Not reading the long-term care insurance policy both before and after it is has gone through underwriting.  “Underwriting” is the insurance company’s review of your application for the purpose of determining your eligibility for coverage and for pricing your policy.  You will receive a generic sample copy of your policy before you apply for coverage, and then after underwriting, but before the policy is issued, you will receive a completed copy of your policy with your specific information filled in.  The filled-in policy may be significantly different from the sample policy.  The filled-in policy may contain errors made by the insurer's clerical staff that affect your coverage years later.
Being too casual when you are interviewed over the phone by a long-term care insurance company regarding your medical history.  This interview occurs during underwriting (see Pitfall 1). Alzheimer's-type disorders are a common cause of someone needing long-term care at home or in a nursing home.  One purpose of the insurance company can be to ask you tricky questions that screen for pre-Alzheimer’s-type tendancies.  For example, you may be asked to say part of the alphabet backwards, or recall details of the first part of the phone call.  Not paying attention could raise questions about your health.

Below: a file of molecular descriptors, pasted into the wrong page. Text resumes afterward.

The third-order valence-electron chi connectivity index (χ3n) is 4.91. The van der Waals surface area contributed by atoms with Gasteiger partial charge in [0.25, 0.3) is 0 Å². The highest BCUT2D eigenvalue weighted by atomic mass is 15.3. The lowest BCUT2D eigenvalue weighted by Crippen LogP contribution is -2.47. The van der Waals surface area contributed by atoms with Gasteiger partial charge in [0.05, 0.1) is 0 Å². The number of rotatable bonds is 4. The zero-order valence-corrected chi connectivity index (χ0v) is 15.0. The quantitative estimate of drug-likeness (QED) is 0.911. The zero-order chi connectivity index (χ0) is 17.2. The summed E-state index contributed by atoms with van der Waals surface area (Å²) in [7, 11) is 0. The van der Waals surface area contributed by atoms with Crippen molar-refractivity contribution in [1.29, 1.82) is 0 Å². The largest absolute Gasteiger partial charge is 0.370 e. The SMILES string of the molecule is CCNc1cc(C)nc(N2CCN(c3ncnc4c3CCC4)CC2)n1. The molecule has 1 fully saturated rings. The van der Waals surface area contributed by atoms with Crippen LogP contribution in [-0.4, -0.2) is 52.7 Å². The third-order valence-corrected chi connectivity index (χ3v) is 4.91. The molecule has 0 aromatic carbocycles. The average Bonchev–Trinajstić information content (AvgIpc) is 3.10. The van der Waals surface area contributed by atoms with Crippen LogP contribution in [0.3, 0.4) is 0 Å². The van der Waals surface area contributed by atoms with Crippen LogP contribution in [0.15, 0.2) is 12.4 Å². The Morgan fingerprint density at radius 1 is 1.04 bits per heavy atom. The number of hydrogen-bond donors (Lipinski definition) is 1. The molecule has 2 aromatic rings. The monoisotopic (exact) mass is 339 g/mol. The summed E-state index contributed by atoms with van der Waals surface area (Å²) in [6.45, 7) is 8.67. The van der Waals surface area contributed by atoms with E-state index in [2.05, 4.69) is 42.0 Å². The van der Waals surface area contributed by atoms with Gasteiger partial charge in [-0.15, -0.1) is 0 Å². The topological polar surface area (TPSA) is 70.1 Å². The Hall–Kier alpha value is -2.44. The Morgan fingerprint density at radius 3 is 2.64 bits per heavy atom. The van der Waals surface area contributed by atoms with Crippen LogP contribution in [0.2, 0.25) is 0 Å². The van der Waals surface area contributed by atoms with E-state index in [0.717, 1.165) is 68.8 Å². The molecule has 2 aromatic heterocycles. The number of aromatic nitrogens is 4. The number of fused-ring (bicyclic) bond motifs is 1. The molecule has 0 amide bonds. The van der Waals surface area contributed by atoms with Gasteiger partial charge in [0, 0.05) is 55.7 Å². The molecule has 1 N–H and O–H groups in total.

Waiting too late in life to apply for long-term care insurance. Waiting to apply for long-term care insurance after health conditions have developed can result in an unaffordable premium.  (Many people start shopping for long-term care insurance when they are in their late fifties.)

Not asking how your long-term care insurance coverage will change if you move to another state, if you believe there is any chance you will ever move to another state.
Buying too much long-term care insurance coverage, resulting in the premium becoming unaffordable for you when the premium increases (which results in you letting the policy lapse, after having paid for it over many years).
Buying long-term care insurance despite your net worth and annual income below the level that warrants protecting.
Relying on an out-dated financial rating of an insurance company who's rating recently was down-grading by one of the rating agencies (for example Standard and Poors).
Not comparison shopping beyond one insurance agent and and not considering multiple coverage options and insurance companies.
Relying mainly on an insurance agent’s evaluation of your needs, without doing your own research.
Not updating your policyholder information.  For example, not removing a deceased insured from the policy in order to get a reduced premium.
Long Term Care is EXPENSIVE! Learn how Long Term Care Insurance can save YOU from FINANCIAL HARDSHIP!
 

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